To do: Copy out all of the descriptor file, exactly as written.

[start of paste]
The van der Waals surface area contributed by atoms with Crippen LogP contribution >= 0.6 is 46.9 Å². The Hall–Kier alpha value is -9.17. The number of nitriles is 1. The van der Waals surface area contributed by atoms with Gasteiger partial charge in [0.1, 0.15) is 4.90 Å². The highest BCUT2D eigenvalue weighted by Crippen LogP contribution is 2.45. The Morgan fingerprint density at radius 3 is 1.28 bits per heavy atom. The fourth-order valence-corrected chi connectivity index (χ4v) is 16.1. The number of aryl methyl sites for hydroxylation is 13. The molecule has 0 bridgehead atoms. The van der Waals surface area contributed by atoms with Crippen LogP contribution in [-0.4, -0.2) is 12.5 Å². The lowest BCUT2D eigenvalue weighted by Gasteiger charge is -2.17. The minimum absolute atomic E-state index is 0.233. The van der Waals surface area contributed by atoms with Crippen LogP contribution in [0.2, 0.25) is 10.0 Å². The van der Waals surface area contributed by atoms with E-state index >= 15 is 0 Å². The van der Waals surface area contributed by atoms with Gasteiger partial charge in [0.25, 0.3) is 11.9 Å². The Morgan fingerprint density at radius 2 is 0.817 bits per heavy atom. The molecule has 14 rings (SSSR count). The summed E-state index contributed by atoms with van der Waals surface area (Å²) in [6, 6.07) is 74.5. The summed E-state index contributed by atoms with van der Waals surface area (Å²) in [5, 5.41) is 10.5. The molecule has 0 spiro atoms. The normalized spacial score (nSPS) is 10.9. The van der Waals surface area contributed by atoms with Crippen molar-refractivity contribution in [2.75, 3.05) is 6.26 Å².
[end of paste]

The van der Waals surface area contributed by atoms with Crippen LogP contribution >= 0.6 is 46.9 Å². The Hall–Kier alpha value is -9.17. The number of nitriles is 1. The van der Waals surface area contributed by atoms with Gasteiger partial charge in [0.1, 0.15) is 4.90 Å². The highest BCUT2D eigenvalue weighted by Crippen LogP contribution is 2.45. The Morgan fingerprint density at radius 3 is 1.28 bits per heavy atom. The fourth-order valence-corrected chi connectivity index (χ4v) is 16.1. The number of aryl methyl sites for hydroxylation is 13. The molecule has 0 bridgehead atoms. The van der Waals surface area contributed by atoms with Crippen LogP contribution in [-0.4, -0.2) is 12.5 Å². The lowest BCUT2D eigenvalue weighted by Gasteiger charge is -2.17. The minimum absolute atomic E-state index is 0.233. The van der Waals surface area contributed by atoms with Crippen LogP contribution in [0.2, 0.25) is 10.0 Å². The van der Waals surface area contributed by atoms with E-state index >= 15 is 0 Å². The van der Waals surface area contributed by atoms with Gasteiger partial charge in [0.25, 0.3) is 11.9 Å². The Morgan fingerprint density at radius 2 is 0.817 bits per heavy atom. The molecule has 14 rings (SSSR count). The summed E-state index contributed by atoms with van der Waals surface area (Å²) in [6, 6.07) is 74.5. The summed E-state index contributed by atoms with van der Waals surface area (Å²) in [5, 5.41) is 10.5. The molecule has 0 spiro atoms. The normalized spacial score (nSPS) is 10.9. The van der Waals surface area contributed by atoms with Crippen molar-refractivity contribution in [2.75, 3.05) is 6.26 Å².